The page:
Symphony Concert 5

Chamber Orchestra of Europe | Leonidas Kavakos

Mozart | Haydn | Beethoven

Thu, 16336

KKL Luzern, Concert Hall

Vergangenes Konzert

Bring Young Listeners to a Concert for Free

Please book a wheelchair ticket under t +41 (0) 41 226 44 80 (10 a.m. to 5 p.m.)

Summer Festival

12.08.-11.09. 2016



    Leonidas Kavakos  conductor and violin
    Wolfgang Amadé Mozart (1756–1791)
    Concerto for violin and orchestra in G major, K. 216
    Joseph Haydn (1732–1809)
    Symphony in G minor Hob: I:83 La Poule
    Ludwig van Beethoven (1770–1827)
    Symphony No. 4 in B flat major, Op. 60

    All three of the legendary composers of Viennese Classicism on the same program! The Greek star violinist Leonidas Kavakos makes his first LUCERNE FESTIVAL appearance in the role of conductor, juxtaposing works by Mozart, Haydn, and Beethoven in program that is sure to be equally insightful and enjoyable. Mozart’s beloved Violin Concerto in G major, whose final movement quotes a folk song from Strasbourg, will make for a spirited opening. Haydn’s G minor Symphony, one of his Paris Symphonies, will add humor to the mix: It starts off with a heroic theme but in just a few measures seems to take us into a yard full of chickens thanks to the cackling sounds of the oboe (hence the work’s nickname, The Hen). But this concert’s prima donna will be a “slim Greek maid,” as Robert Schumann once described Beethoven’s Fourth Symphony, referring to its classical proportions and beauty. The players, however, will have their work cut out for them: rapid-fire passages make the Fourth into what is arguably Beethoven’s trickiest symphony in terms of virtuosity.

    Special Offer: Bring Young Listeners to a Concert for Free
    What could be lovelier than introducing young listeners to the enchanting world of classical music? When you buy a ticket for this concert, you will receive a free ticket allowing you to share the concert with a young guest. This offer is for children and youths up to and including 17 years of age – as long as tickets last. You may order your concert tickets by calling +41(0)41 226 44 80. We are available from Monday to Friday between 10 a.m. and 5 p.m.

    Chamber Orchestra of Europe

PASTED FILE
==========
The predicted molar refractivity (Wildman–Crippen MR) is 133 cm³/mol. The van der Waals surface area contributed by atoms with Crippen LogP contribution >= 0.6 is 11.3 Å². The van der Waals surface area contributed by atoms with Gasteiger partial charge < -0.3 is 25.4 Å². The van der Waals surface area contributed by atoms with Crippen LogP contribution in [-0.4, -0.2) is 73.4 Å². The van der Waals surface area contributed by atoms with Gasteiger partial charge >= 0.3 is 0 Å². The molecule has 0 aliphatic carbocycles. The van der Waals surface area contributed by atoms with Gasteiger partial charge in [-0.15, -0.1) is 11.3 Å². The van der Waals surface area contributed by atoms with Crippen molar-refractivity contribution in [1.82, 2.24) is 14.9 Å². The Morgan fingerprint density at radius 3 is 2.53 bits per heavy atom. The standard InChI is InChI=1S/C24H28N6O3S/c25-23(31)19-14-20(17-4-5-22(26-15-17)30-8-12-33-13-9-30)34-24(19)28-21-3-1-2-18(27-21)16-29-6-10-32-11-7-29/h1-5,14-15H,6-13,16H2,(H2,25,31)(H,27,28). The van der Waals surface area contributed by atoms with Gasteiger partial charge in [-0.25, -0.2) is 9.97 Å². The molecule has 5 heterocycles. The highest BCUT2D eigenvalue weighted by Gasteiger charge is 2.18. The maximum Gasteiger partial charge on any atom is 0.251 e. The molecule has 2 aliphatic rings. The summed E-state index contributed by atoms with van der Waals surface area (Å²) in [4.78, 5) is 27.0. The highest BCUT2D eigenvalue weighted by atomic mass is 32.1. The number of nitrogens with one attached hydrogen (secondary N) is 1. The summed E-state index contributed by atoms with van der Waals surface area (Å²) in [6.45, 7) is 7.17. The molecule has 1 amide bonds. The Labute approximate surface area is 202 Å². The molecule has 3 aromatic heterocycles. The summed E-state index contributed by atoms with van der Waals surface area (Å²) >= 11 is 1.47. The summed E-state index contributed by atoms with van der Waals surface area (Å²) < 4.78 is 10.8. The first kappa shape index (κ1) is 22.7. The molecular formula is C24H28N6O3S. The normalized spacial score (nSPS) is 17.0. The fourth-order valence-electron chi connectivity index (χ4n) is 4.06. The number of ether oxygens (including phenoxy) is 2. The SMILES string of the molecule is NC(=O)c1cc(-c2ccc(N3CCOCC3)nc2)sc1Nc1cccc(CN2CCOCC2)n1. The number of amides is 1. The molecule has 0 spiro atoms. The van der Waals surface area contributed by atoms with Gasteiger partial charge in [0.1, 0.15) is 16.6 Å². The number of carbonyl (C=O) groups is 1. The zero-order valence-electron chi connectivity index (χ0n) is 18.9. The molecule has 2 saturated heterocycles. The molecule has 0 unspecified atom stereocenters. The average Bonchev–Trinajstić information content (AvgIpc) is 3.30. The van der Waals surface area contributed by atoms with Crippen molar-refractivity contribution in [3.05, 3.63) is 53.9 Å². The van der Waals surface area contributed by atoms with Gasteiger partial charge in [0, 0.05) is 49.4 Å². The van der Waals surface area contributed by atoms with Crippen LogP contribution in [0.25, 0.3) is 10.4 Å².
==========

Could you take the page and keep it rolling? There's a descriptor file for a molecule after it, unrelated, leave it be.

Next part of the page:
The Chamber Orchestra of Europe (COE) was founded in 1981 by a group of young musicians who became acquainted as part of the European Union Youth Orchestra. There are now approximately 60 members of the COE, which combines principals and section leaders from international ensembles, eminent chamber musicians, and music teachers. From the start, the COE’s identity was shaped by its partnerships with leading conductors and soloists. It was Claudio Abbado above all who served as an important mentor in the early years. He led the COE in such stage works as Rossini’s Il viaggio à Reims and Il barbiere di Siviglia and Mozart’s Figaro and Don Giovanni and conducted numerous concerts featuring works by Schubert and Brahms in particular. Nikolaus Harnoncourt also had a major influence on the development of the COE through his performances and recordings of all the Beethoven symphonies, as well as through opera productions at the Salzburg, Vienna, and styriarte festivals. In the 2016-17 season the COE worked with such figures as Piotr Anderszewski, Renaud Capuçon, Vladimir Jurowski, and Sir András Schiff. Yannick Nézet-Seguin conducted the COE in Mozart’s La clemenza di Tito in Baden-Baden in July 2017. Bernard Haitink appears regularly at the podium. Under him the COE has performed the complete symphonies and concertos of Beethoven, Brahms, and Schumann at LUCERNE FESTIVAL; in January 2017 the orchestra appeared with Haitink at the Amsterdam Concertgebouw. The COE has recorded more than 250 works; its CDs have garnered 60 international prizes, including the Grammy Award, the Record of the Year Award from Gramophone, and the MIDEM Classical Download Award. Their most recent release is of violin concertos by Mendelssohn and Schumann with Carolin Widmann as the soloist; they will release the complete Mendelssohn symphonies led by Nézet-Séguin later in 2017.